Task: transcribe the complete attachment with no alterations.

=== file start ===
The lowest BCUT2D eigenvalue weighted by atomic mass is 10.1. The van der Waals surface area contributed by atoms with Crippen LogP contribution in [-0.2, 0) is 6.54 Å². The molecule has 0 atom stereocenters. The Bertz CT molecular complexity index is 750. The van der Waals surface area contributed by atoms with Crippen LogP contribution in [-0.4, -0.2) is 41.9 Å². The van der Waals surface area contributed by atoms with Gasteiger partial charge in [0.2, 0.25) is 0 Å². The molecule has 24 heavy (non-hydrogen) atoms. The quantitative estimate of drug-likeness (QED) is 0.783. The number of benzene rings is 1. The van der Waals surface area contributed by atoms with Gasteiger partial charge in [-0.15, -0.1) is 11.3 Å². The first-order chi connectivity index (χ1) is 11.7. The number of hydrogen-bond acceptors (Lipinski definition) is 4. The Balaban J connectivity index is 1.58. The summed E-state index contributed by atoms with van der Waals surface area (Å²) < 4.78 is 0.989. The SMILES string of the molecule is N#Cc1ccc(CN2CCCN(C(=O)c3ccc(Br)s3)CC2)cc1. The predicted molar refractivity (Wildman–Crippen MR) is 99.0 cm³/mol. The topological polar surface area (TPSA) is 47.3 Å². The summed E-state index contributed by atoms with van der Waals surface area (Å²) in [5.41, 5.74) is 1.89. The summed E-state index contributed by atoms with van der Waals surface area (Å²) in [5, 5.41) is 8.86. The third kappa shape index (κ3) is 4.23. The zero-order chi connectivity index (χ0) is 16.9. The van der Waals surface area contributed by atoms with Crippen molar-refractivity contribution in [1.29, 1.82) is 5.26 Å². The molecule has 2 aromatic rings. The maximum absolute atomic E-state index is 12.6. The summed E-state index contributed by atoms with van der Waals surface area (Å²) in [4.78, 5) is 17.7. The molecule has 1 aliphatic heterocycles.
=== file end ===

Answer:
The lowest BCUT2D eigenvalue weighted by atomic mass is 10.1. The van der Waals surface area contributed by atoms with Crippen LogP contribution in [-0.2, 0) is 6.54 Å². The molecule has 0 atom stereocenters. The Bertz CT molecular complexity index is 750. The van der Waals surface area contributed by atoms with Crippen LogP contribution in [-0.4, -0.2) is 41.9 Å². The van der Waals surface area contributed by atoms with Gasteiger partial charge in [0.2, 0.25) is 0 Å². The molecule has 24 heavy (non-hydrogen) atoms. The quantitative estimate of drug-likeness (QED) is 0.783. The number of benzene rings is 1. The van der Waals surface area contributed by atoms with Gasteiger partial charge in [-0.15, -0.1) is 11.3 Å². The first-order chi connectivity index (χ1) is 11.7. The number of hydrogen-bond acceptors (Lipinski definition) is 4. The Balaban J connectivity index is 1.58. The summed E-state index contributed by atoms with van der Waals surface area (Å²) < 4.78 is 0.989. The SMILES string of the molecule is N#Cc1ccc(CN2CCCN(C(=O)c3ccc(Br)s3)CC2)cc1. The predicted molar refractivity (Wildman–Crippen MR) is 99.0 cm³/mol. The topological polar surface area (TPSA) is 47.3 Å². The summed E-state index contributed by atoms with van der Waals surface area (Å²) in [5.41, 5.74) is 1.89. The summed E-state index contributed by atoms with van der Waals surface area (Å²) in [5, 5.41) is 8.86. The third kappa shape index (κ3) is 4.23. The zero-order chi connectivity index (χ0) is 16.9. The van der Waals surface area contributed by atoms with Crippen molar-refractivity contribution in [1.29, 1.82) is 5.26 Å². The molecule has 2 aromatic rings. The maximum absolute atomic E-state index is 12.6. The summed E-state index contributed by atoms with van der Waals surface area (Å²) in [4.78, 5) is 17.7. The molecule has 1 aliphatic heterocycles.